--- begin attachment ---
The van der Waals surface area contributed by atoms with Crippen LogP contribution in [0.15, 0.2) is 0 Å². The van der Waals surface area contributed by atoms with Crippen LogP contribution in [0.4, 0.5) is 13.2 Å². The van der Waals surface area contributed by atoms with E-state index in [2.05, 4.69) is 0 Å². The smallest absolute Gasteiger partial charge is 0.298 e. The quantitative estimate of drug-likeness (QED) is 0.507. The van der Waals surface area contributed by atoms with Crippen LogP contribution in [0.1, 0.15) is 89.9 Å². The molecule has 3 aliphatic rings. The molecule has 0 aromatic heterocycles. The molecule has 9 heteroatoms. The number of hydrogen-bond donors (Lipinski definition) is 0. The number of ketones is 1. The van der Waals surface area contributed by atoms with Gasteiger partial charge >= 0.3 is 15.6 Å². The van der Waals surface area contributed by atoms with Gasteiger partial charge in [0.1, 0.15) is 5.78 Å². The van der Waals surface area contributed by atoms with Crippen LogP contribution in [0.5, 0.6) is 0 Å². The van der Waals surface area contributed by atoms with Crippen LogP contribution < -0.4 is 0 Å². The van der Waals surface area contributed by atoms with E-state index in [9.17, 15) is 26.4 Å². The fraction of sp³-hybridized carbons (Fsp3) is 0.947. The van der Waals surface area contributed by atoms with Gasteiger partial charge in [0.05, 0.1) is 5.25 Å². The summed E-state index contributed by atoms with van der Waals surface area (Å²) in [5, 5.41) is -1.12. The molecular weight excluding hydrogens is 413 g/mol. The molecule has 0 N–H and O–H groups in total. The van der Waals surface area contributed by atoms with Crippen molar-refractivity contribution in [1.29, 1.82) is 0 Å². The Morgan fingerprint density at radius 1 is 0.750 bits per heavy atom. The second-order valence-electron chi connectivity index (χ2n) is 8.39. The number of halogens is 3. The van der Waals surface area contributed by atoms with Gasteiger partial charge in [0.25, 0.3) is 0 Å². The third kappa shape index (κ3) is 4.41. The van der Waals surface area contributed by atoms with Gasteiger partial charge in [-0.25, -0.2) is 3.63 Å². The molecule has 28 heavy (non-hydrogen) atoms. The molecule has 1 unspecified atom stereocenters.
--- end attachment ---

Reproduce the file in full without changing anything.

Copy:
The van der Waals surface area contributed by atoms with Crippen LogP contribution in [0.15, 0.2) is 0 Å². The van der Waals surface area contributed by atoms with Crippen LogP contribution in [0.4, 0.5) is 13.2 Å². The van der Waals surface area contributed by atoms with E-state index in [2.05, 4.69) is 0 Å². The smallest absolute Gasteiger partial charge is 0.298 e. The quantitative estimate of drug-likeness (QED) is 0.507. The van der Waals surface area contributed by atoms with Crippen LogP contribution in [0.1, 0.15) is 89.9 Å². The molecule has 3 aliphatic rings. The molecule has 0 aromatic heterocycles. The molecule has 9 heteroatoms. The number of hydrogen-bond donors (Lipinski definition) is 0. The number of ketones is 1. The van der Waals surface area contributed by atoms with Gasteiger partial charge >= 0.3 is 15.6 Å². The van der Waals surface area contributed by atoms with Gasteiger partial charge in [0.1, 0.15) is 5.78 Å². The van der Waals surface area contributed by atoms with Crippen LogP contribution in [0.5, 0.6) is 0 Å². The van der Waals surface area contributed by atoms with Crippen LogP contribution < -0.4 is 0 Å². The van der Waals surface area contributed by atoms with E-state index in [9.17, 15) is 26.4 Å². The fraction of sp³-hybridized carbons (Fsp3) is 0.947. The van der Waals surface area contributed by atoms with Gasteiger partial charge in [0.05, 0.1) is 5.25 Å². The summed E-state index contributed by atoms with van der Waals surface area (Å²) in [5, 5.41) is -1.12. The molecular weight excluding hydrogens is 413 g/mol. The molecule has 0 N–H and O–H groups in total. The van der Waals surface area contributed by atoms with Crippen molar-refractivity contribution in [1.29, 1.82) is 0 Å². The Morgan fingerprint density at radius 1 is 0.750 bits per heavy atom. The second-order valence-electron chi connectivity index (χ2n) is 8.39. The number of halogens is 3. The van der Waals surface area contributed by atoms with Gasteiger partial charge in [0.25, 0.3) is 0 Å². The third kappa shape index (κ3) is 4.41. The van der Waals surface area contributed by atoms with Gasteiger partial charge in [-0.25, -0.2) is 3.63 Å². The molecule has 28 heavy (non-hydrogen) atoms. The molecule has 1 unspecified atom stereocenters.